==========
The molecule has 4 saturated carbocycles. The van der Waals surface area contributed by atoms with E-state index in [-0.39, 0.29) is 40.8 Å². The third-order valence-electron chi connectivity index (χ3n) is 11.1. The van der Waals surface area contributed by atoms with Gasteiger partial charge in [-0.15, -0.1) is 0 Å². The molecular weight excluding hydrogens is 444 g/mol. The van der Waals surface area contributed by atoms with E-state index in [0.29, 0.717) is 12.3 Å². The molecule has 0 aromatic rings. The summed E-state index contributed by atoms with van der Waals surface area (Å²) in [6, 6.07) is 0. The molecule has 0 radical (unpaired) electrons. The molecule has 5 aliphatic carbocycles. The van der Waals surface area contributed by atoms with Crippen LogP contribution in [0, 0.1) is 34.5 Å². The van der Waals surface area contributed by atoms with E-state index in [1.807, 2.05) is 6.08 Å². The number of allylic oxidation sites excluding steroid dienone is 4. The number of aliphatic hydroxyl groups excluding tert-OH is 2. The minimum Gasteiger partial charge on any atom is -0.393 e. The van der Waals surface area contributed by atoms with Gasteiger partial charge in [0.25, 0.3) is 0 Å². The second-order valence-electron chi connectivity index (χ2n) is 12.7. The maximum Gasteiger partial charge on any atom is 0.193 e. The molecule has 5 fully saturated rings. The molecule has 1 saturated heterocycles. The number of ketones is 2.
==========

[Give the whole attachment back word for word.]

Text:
The molecule has 4 saturated carbocycles. The van der Waals surface area contributed by atoms with E-state index in [-0.39, 0.29) is 40.8 Å². The third-order valence-electron chi connectivity index (χ3n) is 11.1. The van der Waals surface area contributed by atoms with Gasteiger partial charge in [-0.15, -0.1) is 0 Å². The molecular weight excluding hydrogens is 444 g/mol. The van der Waals surface area contributed by atoms with E-state index in [0.29, 0.717) is 12.3 Å². The molecule has 0 aromatic rings. The summed E-state index contributed by atoms with van der Waals surface area (Å²) in [6, 6.07) is 0. The molecule has 0 radical (unpaired) electrons. The molecule has 5 aliphatic carbocycles. The van der Waals surface area contributed by atoms with Crippen LogP contribution in [0, 0.1) is 34.5 Å². The van der Waals surface area contributed by atoms with E-state index in [1.807, 2.05) is 6.08 Å². The number of allylic oxidation sites excluding steroid dienone is 4. The number of aliphatic hydroxyl groups excluding tert-OH is 2. The minimum Gasteiger partial charge on any atom is -0.393 e. The van der Waals surface area contributed by atoms with Gasteiger partial charge in [0.25, 0.3) is 0 Å². The second-order valence-electron chi connectivity index (χ2n) is 12.7. The maximum Gasteiger partial charge on any atom is 0.193 e. The molecule has 5 fully saturated rings. The molecule has 1 saturated heterocycles. The number of ketones is 2.